European countries began administering coronavirus vaccinations Sunday as a new, more contagious strain of the virus continued to spread throughout the continent.

Germany, France, Italy, Portugal and Spain were among the first European countries to administer vaccinations Sunday beginning with health care workers, according to NBC News. European Union (EU) regulators formally approved pharmaceutical company Pfizer’s coronavirus vaccine on Dec. 21, The New York Times reported.

“Today is finally a good day,” Italian coronavirus czar Domenico Arcuri said at a press conference Sunday, NBC News reported. “We see the light at the end of the tunnel.” (RELATED: Here’s Everything We Know About The New Coronavirus Strain In The UK)

Germany’s Health Minister Jens Spahn said the country plans on distributing more than 1.3 million doses by Dec. 31, according to NBC News. France, meanwhile, ordered 63 million doses from the EU, which will be delivered intermittently by July 2021.

A new strain of coronavirus was discovered in the U.K. on Dec. 19, prompting British leaders to introduce additional lockdown measures. The U.K. also informed the World Health Organization (WHO) that the mutant strain of coronavirus could spread quicker than previous strains, the government said in a statement.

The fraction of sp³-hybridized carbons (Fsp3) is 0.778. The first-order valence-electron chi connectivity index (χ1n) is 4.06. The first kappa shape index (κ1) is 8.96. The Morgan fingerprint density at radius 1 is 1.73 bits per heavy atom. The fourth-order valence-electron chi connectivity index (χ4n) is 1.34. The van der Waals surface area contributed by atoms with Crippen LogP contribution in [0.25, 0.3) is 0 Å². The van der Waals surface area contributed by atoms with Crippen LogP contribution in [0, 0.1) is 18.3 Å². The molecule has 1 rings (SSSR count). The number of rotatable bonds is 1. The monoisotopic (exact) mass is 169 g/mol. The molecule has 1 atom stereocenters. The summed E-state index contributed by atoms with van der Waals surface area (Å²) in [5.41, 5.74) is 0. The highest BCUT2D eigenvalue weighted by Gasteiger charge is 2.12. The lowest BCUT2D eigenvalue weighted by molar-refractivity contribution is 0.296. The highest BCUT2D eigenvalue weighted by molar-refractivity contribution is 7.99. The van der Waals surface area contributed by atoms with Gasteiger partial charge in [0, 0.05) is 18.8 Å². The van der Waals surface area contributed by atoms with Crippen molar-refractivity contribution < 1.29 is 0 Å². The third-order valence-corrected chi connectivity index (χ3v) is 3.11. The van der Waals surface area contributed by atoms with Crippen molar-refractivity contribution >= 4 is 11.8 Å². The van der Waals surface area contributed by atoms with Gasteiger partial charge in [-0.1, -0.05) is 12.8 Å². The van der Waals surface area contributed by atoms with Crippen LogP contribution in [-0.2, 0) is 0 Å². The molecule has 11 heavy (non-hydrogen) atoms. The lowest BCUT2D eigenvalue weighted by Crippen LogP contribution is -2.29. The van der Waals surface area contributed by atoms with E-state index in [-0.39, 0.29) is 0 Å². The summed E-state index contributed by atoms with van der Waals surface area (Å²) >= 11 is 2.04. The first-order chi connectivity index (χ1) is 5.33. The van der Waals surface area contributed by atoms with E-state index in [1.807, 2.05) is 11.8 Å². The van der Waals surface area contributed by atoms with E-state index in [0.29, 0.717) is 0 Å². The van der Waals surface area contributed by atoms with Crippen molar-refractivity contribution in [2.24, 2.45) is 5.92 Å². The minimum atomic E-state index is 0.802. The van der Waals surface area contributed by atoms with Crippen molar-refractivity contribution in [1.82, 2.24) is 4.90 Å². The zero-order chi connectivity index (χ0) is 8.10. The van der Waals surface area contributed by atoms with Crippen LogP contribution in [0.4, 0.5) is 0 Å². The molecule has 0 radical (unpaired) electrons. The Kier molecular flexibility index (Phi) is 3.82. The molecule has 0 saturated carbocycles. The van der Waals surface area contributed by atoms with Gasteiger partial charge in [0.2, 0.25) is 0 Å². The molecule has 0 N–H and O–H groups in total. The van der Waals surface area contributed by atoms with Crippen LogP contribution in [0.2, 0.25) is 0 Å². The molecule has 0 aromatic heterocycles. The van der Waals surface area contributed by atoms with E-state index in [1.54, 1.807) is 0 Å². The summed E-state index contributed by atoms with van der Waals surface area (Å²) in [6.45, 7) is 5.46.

More than 40 countries, from Russia and India to Germany and France, have implemented rules restricting travel since the new strain was first reported. Beginning Monday, the U.S. will require airline travelers coming from the U.K. to test negative for coronavirus before their flight, the Centers for Disease Control and Prevention announced.

Despite the travel restrictions, Hans Kluge, the WHO’s regional director for Europe, said Friday that the new strain had been detected in eight European countries. (RELATED: Trump To Sign Order Requiring Negative Coronavirus Test For UK Travelers, CDC Says)

BioNTech, the company that partnered with Pfizer to develop the vaccine, said it believes the vaccine will be able to combat the new strain.

“The likelihood that our vaccine works… is relatively high,” BioNTech CEO Uğur Şahin said Tuesday.

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